Ordinarily, a determination by this Court that a party is entitled to attorney fees in accordance with the terms of a written agreement would require remand to the district court for determination of the fee amount. This, however, is not an ordinary case. What began in 2004 with the filing of Ms. Belden's and the LLC's complaint evolved into an unnecessarily complicated and protracted legal battle. We are disinclined to send this back yet again for the district court to resolve. Compare Lieberman v. Mossbrook, [2009 WY 65,] ¶ 48, 208 P.3d 1296, 1310 (Wyo.2009), in which this Court declined to remand for determination of damages after reversing the district court's judgment on liability.
The factors to be considered in awarding fees are set forth in Wyo. Stat. Ann. § 1–14–126(b) (LexisNexis 2009):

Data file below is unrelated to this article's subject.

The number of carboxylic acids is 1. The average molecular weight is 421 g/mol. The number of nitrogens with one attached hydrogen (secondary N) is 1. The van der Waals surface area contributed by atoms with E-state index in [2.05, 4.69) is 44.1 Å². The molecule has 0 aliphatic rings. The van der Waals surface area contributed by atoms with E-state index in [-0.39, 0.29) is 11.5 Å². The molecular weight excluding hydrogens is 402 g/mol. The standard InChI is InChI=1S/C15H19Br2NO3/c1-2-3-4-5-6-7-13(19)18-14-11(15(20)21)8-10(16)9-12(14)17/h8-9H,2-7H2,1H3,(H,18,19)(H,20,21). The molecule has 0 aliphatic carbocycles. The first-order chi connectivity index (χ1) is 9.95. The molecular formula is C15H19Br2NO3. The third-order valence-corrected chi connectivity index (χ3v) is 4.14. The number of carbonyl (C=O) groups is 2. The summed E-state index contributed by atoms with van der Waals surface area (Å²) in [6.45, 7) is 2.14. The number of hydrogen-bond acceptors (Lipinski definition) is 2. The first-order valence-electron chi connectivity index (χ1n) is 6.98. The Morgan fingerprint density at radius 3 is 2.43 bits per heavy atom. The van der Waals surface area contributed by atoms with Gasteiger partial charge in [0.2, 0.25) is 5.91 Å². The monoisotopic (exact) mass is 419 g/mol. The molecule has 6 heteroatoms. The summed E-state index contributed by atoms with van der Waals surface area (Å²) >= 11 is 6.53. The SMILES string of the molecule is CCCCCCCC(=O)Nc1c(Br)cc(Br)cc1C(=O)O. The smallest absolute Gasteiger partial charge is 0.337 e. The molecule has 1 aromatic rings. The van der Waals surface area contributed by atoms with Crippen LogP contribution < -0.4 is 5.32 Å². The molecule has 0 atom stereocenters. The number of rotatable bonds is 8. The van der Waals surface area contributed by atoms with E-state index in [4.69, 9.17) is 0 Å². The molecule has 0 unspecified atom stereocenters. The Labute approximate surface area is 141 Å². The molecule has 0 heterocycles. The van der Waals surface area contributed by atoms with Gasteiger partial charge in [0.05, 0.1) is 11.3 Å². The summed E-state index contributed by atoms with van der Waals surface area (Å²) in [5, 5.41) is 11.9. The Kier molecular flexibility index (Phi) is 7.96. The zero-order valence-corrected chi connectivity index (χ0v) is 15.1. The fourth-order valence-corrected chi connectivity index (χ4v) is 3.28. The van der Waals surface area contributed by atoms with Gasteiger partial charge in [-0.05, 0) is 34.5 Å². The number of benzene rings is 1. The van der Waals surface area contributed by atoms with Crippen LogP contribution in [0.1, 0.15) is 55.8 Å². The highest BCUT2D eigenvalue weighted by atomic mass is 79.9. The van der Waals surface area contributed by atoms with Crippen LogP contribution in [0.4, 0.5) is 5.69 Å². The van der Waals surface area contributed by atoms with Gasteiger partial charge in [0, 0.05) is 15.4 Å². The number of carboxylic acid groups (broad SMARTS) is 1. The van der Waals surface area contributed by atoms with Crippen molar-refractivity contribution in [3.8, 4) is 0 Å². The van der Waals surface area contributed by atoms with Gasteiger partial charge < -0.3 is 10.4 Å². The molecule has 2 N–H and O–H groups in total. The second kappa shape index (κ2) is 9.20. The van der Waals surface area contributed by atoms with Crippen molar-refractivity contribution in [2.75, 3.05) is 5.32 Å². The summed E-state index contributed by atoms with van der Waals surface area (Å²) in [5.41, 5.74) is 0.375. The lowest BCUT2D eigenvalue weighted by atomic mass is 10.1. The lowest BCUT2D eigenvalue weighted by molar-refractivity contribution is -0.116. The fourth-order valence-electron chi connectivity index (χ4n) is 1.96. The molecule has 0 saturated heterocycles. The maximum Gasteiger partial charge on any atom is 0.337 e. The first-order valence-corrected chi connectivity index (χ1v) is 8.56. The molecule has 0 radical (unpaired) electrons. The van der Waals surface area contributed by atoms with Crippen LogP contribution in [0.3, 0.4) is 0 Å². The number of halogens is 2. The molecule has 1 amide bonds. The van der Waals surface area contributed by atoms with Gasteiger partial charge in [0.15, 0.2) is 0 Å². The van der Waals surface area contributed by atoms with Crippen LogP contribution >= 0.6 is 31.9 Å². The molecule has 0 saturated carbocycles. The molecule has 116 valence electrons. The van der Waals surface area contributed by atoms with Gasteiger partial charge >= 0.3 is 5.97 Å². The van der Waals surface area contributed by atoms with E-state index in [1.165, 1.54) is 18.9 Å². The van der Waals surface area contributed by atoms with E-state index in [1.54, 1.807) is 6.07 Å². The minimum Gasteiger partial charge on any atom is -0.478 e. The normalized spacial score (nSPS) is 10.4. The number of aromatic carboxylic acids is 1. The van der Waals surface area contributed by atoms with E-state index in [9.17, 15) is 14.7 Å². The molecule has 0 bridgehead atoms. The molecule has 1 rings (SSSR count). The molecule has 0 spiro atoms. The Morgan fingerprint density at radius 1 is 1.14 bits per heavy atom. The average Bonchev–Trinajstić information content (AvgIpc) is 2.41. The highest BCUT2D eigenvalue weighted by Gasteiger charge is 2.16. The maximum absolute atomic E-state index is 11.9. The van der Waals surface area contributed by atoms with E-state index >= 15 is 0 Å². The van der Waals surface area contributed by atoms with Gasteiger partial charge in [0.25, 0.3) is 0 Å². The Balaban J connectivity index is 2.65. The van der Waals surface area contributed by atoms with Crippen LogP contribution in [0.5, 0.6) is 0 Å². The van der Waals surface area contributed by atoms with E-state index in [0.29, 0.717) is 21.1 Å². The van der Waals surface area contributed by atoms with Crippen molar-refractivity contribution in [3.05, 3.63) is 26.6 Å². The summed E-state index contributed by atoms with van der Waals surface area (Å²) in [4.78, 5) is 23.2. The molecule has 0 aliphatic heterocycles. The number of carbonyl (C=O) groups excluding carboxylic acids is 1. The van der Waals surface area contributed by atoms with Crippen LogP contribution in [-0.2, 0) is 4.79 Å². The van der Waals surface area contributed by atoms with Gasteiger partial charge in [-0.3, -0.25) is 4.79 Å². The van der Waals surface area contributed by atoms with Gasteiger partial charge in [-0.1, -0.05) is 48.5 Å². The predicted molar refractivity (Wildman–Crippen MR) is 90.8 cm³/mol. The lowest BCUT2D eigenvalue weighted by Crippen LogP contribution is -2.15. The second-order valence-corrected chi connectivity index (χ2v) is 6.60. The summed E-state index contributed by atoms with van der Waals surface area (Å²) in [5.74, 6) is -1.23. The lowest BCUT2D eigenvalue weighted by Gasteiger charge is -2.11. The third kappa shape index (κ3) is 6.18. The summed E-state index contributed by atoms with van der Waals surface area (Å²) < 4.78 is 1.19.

(b) In civil actions for which an award of attorney's fees is authorized, the court in its discretion may award reasonable attorney's fees to the prevailing party without requiring expert testimony. In exercising its discretion the court may consider the following factors:
(i) The time and labor required, the novelty and difficulty of the questions involved, and the skill requisite to perform the legal service properly;
(ii) The likelihood that the acceptance of the particular employment precluded other employment by the lawyer;
(iii) The fee customarily charged in the locality for similar legal services;
(iv) The amount involved and the results obtained;
(v) The time limitations imposed by the client or by the circumstances;
(vi) The nature and length of the professional relationship with the client;
(vii) The experience, reputation and ability of the lawyer or lawyers performing the services; and
(viii) Whether the fee is fixed or contingent.